Use this URL to cite or link to this record in EThOS: https://ethos.bl.uk/OrderDetails.do?uin=uk.bl.ethos.763796
Title: Charles Jennens's collection of Handel's sacred oratorios from 'Saul' to 'Jephtha' : sources, contexts, and revisions
Author: Varka, Natassa Elizabeth
ISNI:       0000 0004 7653 1246
Awarding Body: University of Cambridge
Current Institution: University of Cambridge
Date of Award: 2019
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Abstract:
Charles Jennens (1700-1773), the librettist of 'Saul', 'Messiah', 'Belshazzar', the final part of 'L'Allegro, il Penseroso ed il Moderato', and probably 'Israel in Egypt', amassed a huge library of music that forms the bulk of what is now known as the Aylesford collection. Jennens's collection of Handel's music was unique among those of his contemporaries, not only because it includes part-books, but also because it is unusually comprehensive. The dissertation focuses on his copies of the sacred oratorios beginning with 'Saul' (1739) because most of the collection was copied in the 1740s, the sacred oratorios were the works that Jennens was most interested in, and 'Saul' was his first collaboration with Handel. As many of these manuscripts have not been the focus of modern scholarly attention, I first establish how, when, and by whom each manuscript was copied, in order to achieve a greater understanding of how and when Jennens assembled his collection, and what his reasons were for doing so. This close study of the manuscripts reveals that Jennens made extensive alterations to the verbal text, the structure, and the music of several oratorios in his collection. His amendments to 'Saul' and 'Belshazzar' shed light on his collaboration with Handel; and his amendments to 'Samson' and 'Joseph and his Brethren' provide insights into his attitude to Handel in the mid-1740s, his approach to word-setting, his views on the adaptation of Scripture for oratorio, and his beliefs and commitments. Jennens was a highly educated man whose activities were informed by two deeply held, conflicting allegiances: to the Anglican Church and to the deposed Stuarts. An examination of how he harnessed Handel's music to deliver his religious and political messages leads to a richer and more profound understanding of the works, of the relationship between Jennens, Handel, and Handel's music, and of their place in the religious and political context of the mid-eighteenth century.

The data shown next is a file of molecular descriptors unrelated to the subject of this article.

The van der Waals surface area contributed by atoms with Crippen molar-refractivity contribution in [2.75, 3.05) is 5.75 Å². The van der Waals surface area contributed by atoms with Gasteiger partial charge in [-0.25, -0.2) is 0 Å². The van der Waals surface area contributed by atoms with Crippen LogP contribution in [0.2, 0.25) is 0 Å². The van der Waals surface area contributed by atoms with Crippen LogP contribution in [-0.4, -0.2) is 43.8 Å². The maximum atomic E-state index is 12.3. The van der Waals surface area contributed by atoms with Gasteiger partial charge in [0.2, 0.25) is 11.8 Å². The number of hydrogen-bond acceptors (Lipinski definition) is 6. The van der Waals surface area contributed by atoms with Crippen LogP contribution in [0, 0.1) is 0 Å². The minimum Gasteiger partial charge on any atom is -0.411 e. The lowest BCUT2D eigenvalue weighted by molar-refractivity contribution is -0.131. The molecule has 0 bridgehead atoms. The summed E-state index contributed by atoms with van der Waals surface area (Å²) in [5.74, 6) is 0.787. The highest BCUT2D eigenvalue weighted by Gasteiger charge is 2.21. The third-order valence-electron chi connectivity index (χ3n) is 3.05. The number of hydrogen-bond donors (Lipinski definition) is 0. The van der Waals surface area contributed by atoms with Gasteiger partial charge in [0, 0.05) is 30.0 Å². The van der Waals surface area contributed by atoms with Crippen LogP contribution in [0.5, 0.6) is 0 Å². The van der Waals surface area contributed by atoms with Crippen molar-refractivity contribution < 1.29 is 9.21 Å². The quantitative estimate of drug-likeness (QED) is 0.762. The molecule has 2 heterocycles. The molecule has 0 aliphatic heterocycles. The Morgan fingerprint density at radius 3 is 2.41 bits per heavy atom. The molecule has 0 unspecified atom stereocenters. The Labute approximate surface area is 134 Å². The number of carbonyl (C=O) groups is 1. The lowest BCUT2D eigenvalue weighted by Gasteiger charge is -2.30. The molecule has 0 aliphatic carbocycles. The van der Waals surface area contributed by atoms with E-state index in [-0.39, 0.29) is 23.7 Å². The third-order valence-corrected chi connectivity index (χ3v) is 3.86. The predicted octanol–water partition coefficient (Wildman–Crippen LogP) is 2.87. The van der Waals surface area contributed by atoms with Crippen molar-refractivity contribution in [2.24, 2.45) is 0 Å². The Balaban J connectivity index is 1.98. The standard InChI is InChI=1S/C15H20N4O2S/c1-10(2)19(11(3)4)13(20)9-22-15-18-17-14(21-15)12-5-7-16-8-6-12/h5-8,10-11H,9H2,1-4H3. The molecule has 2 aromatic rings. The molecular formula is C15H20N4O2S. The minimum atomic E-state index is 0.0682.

Supervisor: Jones, Andrew Vernon Sponsor: Newton Trust Award (CHESS)
Qualification Name: Thesis (Ph.D.) Qualification Level: Doctoral
EThOS ID: uk.bl.ethos.763796  DOI:
Keywords: Handel ; Jennens ; oratorio ; libretto ; Saul ; Israel in Egypt ; L'Allegro ; Samson ; Newburgh Hamilton ; Joseph and his Brethren ; James Miller ; Belshazzar ; copyists ; S1 ; S2
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